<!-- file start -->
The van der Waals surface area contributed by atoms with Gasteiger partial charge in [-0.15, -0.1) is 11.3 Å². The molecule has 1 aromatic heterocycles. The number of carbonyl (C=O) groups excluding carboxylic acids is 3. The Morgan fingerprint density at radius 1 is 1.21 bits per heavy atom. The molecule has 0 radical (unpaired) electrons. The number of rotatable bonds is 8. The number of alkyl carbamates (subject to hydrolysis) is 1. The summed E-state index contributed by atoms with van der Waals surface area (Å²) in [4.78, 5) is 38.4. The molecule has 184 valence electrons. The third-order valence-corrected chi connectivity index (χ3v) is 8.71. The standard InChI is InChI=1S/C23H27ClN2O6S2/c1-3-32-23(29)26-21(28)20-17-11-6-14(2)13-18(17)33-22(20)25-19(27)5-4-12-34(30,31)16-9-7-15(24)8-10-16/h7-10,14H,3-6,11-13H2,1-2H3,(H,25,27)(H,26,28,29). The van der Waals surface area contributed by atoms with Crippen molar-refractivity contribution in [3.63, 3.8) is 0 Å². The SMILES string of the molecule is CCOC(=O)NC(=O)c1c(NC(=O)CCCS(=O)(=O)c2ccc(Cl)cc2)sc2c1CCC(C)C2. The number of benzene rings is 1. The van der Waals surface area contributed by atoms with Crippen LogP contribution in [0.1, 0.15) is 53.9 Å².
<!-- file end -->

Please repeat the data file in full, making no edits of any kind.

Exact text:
The van der Waals surface area contributed by atoms with Gasteiger partial charge in [-0.15, -0.1) is 11.3 Å². The molecule has 1 aromatic heterocycles. The number of carbonyl (C=O) groups excluding carboxylic acids is 3. The Morgan fingerprint density at radius 1 is 1.21 bits per heavy atom. The molecule has 0 radical (unpaired) electrons. The number of rotatable bonds is 8. The number of alkyl carbamates (subject to hydrolysis) is 1. The summed E-state index contributed by atoms with van der Waals surface area (Å²) in [4.78, 5) is 38.4. The molecule has 184 valence electrons. The third-order valence-corrected chi connectivity index (χ3v) is 8.71. The standard InChI is InChI=1S/C23H27ClN2O6S2/c1-3-32-23(29)26-21(28)20-17-11-6-14(2)13-18(17)33-22(20)25-19(27)5-4-12-34(30,31)16-9-7-15(24)8-10-16/h7-10,14H,3-6,11-13H2,1-2H3,(H,25,27)(H,26,28,29). The van der Waals surface area contributed by atoms with Crippen molar-refractivity contribution in [3.63, 3.8) is 0 Å². The SMILES string of the molecule is CCOC(=O)NC(=O)c1c(NC(=O)CCCS(=O)(=O)c2ccc(Cl)cc2)sc2c1CCC(C)C2. The number of benzene rings is 1. The van der Waals surface area contributed by atoms with Crippen LogP contribution in [0.1, 0.15) is 53.9 Å².